The Vegetarian Resource Group Blog

Eating Vegan as a Teen Runner

Posted on November 25, 2016 by The VRG Blog Editor

Close-up of woman athlete feet and shoes while running in park. Fitness concept and welfare with female athlete joggin in city park
By Natalie Allen, VRG Intern

Eating Vegan as a Teen Runner
By Natalie Allen

After deciding to become vegan for the animals, planet, and to benefit my personal health, I have learned how to fully sustain myself as a healthy teenager on a vegan diet. Also, I am a runner which makes what I eat that much more important. When running up to eight miles every day or running an intense speed workout during the cross country and track seasons, I have felt the effort I put into eating a whole plant based diet has drastically changed my running for the better. However, when my team goes on team bonding trips, to far away meets, or hosts team potlucks it can sometimes be a bit of a hassle to find things that a vegan can eat. Here is some advice I rely on as a vegan runner. I find that it helps to explain to my coach that I am vegan. When my coach or coaches have known that I am vegan, they have been more accommodating when it comes to things like setting aside a meatless spaghetti for me at the team potluck or making sure that there is always a vegan snack taken to meets. Overall, a sustainable and nourishing food plan as a vegan runner for me looks something like this (I am also a girl so male runners take this into consideration):

Breakfast- For breakfast I have a high-calorie meal that fills me up and fuels my day, I never skip breakfast! : Smoothie- up to five bananas, cup of frozen fruit, and supplements as desired such as ground flax, chia, or vegan protein powder. I may also add a vegetable such as spinach or kale.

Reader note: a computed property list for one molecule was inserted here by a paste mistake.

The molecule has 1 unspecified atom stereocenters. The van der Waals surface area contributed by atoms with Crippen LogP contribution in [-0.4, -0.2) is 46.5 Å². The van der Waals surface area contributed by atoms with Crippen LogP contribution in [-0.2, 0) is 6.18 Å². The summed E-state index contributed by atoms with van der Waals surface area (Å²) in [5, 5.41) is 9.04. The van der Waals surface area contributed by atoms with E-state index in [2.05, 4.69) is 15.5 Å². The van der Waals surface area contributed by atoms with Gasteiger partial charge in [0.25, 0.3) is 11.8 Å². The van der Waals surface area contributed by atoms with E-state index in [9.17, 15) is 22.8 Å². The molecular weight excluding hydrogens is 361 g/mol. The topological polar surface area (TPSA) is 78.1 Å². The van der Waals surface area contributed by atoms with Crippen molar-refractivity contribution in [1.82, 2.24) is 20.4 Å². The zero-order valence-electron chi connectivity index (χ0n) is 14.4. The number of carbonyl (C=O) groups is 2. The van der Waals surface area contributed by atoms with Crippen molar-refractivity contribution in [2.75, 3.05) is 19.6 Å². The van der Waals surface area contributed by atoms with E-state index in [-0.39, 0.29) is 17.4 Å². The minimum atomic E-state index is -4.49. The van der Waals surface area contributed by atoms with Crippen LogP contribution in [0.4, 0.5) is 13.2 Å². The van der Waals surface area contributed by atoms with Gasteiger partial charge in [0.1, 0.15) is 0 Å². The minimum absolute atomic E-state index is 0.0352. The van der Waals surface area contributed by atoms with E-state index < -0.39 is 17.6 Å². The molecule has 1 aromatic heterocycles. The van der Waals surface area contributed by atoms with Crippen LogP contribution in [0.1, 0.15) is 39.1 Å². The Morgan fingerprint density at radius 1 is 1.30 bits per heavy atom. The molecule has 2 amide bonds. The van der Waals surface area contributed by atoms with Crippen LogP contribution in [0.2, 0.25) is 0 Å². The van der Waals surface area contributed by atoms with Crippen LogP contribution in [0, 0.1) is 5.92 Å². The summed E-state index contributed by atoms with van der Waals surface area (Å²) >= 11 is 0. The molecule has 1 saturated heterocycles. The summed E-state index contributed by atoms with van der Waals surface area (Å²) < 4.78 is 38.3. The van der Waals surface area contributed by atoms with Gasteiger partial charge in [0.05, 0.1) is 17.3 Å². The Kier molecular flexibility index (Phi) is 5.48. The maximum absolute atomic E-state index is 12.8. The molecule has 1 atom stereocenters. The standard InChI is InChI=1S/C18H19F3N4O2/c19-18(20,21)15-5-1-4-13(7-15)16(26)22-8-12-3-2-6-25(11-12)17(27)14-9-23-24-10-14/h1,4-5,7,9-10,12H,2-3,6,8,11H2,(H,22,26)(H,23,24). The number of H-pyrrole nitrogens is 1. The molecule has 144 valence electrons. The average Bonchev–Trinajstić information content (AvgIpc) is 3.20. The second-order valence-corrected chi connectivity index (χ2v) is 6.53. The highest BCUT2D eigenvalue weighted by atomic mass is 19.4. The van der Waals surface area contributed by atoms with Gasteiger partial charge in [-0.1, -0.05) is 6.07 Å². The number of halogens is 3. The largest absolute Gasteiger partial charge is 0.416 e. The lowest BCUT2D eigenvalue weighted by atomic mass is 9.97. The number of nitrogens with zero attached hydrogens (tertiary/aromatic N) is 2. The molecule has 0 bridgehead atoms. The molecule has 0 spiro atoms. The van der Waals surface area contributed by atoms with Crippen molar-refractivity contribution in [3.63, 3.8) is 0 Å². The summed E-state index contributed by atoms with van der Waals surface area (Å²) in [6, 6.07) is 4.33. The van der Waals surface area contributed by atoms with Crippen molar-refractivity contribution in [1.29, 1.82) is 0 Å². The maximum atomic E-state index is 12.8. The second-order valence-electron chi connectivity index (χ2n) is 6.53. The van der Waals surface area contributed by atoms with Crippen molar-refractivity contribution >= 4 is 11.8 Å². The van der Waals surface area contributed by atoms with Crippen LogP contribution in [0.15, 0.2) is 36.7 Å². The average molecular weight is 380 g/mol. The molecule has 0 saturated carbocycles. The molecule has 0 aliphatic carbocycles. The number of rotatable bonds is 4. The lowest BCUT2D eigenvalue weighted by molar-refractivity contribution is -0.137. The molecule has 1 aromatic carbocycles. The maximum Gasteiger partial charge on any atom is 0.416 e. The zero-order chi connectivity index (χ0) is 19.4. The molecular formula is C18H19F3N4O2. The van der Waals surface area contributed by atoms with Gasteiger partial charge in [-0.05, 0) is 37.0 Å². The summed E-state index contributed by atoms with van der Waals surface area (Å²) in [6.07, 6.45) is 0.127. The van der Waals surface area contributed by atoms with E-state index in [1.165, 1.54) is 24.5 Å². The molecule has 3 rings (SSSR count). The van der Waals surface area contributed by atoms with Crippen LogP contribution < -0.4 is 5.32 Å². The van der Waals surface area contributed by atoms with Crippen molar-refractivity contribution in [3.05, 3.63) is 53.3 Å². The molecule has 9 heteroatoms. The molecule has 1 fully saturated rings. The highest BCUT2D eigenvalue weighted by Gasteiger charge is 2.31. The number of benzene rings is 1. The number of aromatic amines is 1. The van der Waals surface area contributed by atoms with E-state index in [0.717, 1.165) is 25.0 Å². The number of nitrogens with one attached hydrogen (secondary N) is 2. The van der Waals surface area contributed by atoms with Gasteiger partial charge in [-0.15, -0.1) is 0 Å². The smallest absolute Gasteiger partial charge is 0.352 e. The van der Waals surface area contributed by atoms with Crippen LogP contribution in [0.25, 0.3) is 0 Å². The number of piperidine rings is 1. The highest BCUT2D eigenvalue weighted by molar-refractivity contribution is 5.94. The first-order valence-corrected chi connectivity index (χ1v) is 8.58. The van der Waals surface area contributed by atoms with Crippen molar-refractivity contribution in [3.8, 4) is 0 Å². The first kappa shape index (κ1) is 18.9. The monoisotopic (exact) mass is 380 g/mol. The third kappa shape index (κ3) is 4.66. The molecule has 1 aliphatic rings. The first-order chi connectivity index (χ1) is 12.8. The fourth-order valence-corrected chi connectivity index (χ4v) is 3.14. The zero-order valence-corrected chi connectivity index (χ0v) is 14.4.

Oatmeal with fruit, nuts, and almond milk.

Snack- I usually have a snack that will satisfy a mild hunger. I choose snacks that satisfy a craving : Trail mix- almonds, dark chocolate chunks, cashews, raisins, etc.; snack bar- LARABAR, Clif Bar, Nature’s Bakery Fig Bar, etc.; fruit; popcorn.

Lunch- I usually make a lunch that incorporates a fat, protein, and carbohydrate. Considering this is the only meal that I eat before practice, I make sure to eat a good amount: Peanut butter and jelly sandwich on whole wheat bread; up to three fruits; vegetable- carrots, cherry tomatoes, celery, etc.; another snack.
A vegetable soup. Dr. McDougal makes great on the go soups that are delicious and vegan (oftentimes I ask a teacher to heat up my soup in his or her classroom’s microwave); up to three fruits; another snack.
Salad with chickpeas and dressing- I usually make my own dressing by mixing tahini, lemon, water, and seasonings or I combine apple cider vinegar and agave syrup for a quick vinaigrette; up to three fruits; another snack.

Post-workout fuel- I make sure that this meal is high in protein and carbohydrates considering this is what will help my body to recover after my workout and grow stronger: Smoothie- banana, frozen fruit, protein powder, other supplements as desired; whole wheat toast with peanut butter; trail mix; snack bar; etc. .

Dinner- At dinner I eat something that is carbohydrate and protein rich: Meatless spaghetti with tomato sauce and whole wheat or gluten free noodles with tofu as meat substitute.
Vegetable and tofu stir fry with jasmine rice and soy sauce.
Around three baked potatoes with toppings like beans, vegan cheese, green onions, etc.

Snack- This snack is typically had as dessert or eaten as a late night snack, so I make sure it fills me up and is satisfying: Dark chocolate, vegan ice cream, cereal, etc.

I also take a multivitamin, to make sure that I am getting all of the vitamins I need. I take a supplement that contains iron and B12. Women runners are sometimes low in iron and I want to make sure that I’m getting enough.

In the end, this is just a small look into what I eat as a teen vegan runner during the cross country and track seasons. I also find many meal ideas on the internet, specifically Pinterest. Vegan cooking should be fun and exciting, which is why I am always getting creative and having fun in the kitchen!